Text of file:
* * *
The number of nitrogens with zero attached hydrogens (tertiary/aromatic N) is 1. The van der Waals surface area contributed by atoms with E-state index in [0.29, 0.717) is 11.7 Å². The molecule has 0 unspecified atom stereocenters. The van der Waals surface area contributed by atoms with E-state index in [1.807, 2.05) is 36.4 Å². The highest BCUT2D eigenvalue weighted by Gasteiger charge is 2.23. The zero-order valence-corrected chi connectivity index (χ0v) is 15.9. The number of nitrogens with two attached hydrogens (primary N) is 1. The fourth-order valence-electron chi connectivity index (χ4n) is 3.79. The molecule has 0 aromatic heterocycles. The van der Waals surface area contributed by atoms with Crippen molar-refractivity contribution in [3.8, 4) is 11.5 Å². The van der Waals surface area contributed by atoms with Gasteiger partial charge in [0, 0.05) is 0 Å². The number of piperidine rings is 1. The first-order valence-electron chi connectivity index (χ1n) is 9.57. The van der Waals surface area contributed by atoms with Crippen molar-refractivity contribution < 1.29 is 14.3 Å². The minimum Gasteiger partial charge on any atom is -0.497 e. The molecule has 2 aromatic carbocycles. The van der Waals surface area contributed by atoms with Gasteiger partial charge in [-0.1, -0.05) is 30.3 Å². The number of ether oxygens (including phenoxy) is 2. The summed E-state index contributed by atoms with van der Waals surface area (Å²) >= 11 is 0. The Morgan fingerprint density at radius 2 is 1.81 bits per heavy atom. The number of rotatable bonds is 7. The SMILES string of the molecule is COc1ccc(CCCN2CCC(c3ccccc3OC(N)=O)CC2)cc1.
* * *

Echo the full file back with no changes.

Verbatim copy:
The number of nitrogens with zero attached hydrogens (tertiary/aromatic N) is 1. The van der Waals surface area contributed by atoms with E-state index in [0.29, 0.717) is 11.7 Å². The molecule has 0 unspecified atom stereocenters. The van der Waals surface area contributed by atoms with E-state index in [1.807, 2.05) is 36.4 Å². The highest BCUT2D eigenvalue weighted by Gasteiger charge is 2.23. The zero-order valence-corrected chi connectivity index (χ0v) is 15.9. The number of nitrogens with two attached hydrogens (primary N) is 1. The fourth-order valence-electron chi connectivity index (χ4n) is 3.79. The molecule has 0 aromatic heterocycles. The van der Waals surface area contributed by atoms with Crippen molar-refractivity contribution in [3.8, 4) is 11.5 Å². The van der Waals surface area contributed by atoms with Gasteiger partial charge in [0, 0.05) is 0 Å². The number of piperidine rings is 1. The first-order valence-electron chi connectivity index (χ1n) is 9.57. The van der Waals surface area contributed by atoms with Crippen molar-refractivity contribution < 1.29 is 14.3 Å². The minimum Gasteiger partial charge on any atom is -0.497 e. The molecule has 2 aromatic carbocycles. The van der Waals surface area contributed by atoms with Gasteiger partial charge in [-0.1, -0.05) is 30.3 Å². The number of ether oxygens (including phenoxy) is 2. The summed E-state index contributed by atoms with van der Waals surface area (Å²) >= 11 is 0. The Morgan fingerprint density at radius 2 is 1.81 bits per heavy atom. The number of rotatable bonds is 7. The SMILES string of the molecule is COc1ccc(CCCN2CCC(c3ccccc3OC(N)=O)CC2)cc1.